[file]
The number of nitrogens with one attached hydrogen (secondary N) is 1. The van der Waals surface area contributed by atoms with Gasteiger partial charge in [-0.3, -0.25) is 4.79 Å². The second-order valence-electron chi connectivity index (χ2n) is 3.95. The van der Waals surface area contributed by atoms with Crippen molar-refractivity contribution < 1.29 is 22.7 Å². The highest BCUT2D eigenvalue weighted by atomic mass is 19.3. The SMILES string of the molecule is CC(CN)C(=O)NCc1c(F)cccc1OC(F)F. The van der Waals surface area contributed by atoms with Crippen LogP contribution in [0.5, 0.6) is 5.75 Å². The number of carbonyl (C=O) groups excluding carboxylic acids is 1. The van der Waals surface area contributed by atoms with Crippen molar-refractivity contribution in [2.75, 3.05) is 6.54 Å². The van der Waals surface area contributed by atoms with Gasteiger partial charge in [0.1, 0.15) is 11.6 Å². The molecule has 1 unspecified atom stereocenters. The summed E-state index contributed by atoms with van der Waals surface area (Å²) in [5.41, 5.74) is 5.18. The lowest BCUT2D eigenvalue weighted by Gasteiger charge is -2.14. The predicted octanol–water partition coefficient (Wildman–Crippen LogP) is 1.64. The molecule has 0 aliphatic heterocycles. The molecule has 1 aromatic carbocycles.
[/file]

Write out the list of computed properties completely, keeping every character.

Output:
The number of nitrogens with one attached hydrogen (secondary N) is 1. The van der Waals surface area contributed by atoms with Gasteiger partial charge in [-0.3, -0.25) is 4.79 Å². The second-order valence-electron chi connectivity index (χ2n) is 3.95. The van der Waals surface area contributed by atoms with Crippen molar-refractivity contribution < 1.29 is 22.7 Å². The highest BCUT2D eigenvalue weighted by atomic mass is 19.3. The SMILES string of the molecule is CC(CN)C(=O)NCc1c(F)cccc1OC(F)F. The van der Waals surface area contributed by atoms with Crippen LogP contribution in [0.5, 0.6) is 5.75 Å². The number of carbonyl (C=O) groups excluding carboxylic acids is 1. The van der Waals surface area contributed by atoms with Crippen molar-refractivity contribution in [2.75, 3.05) is 6.54 Å². The van der Waals surface area contributed by atoms with Gasteiger partial charge in [0.1, 0.15) is 11.6 Å². The molecule has 1 unspecified atom stereocenters. The summed E-state index contributed by atoms with van der Waals surface area (Å²) in [5.41, 5.74) is 5.18. The lowest BCUT2D eigenvalue weighted by Gasteiger charge is -2.14. The predicted octanol–water partition coefficient (Wildman–Crippen LogP) is 1.64. The molecule has 0 aliphatic heterocycles. The molecule has 1 aromatic carbocycles.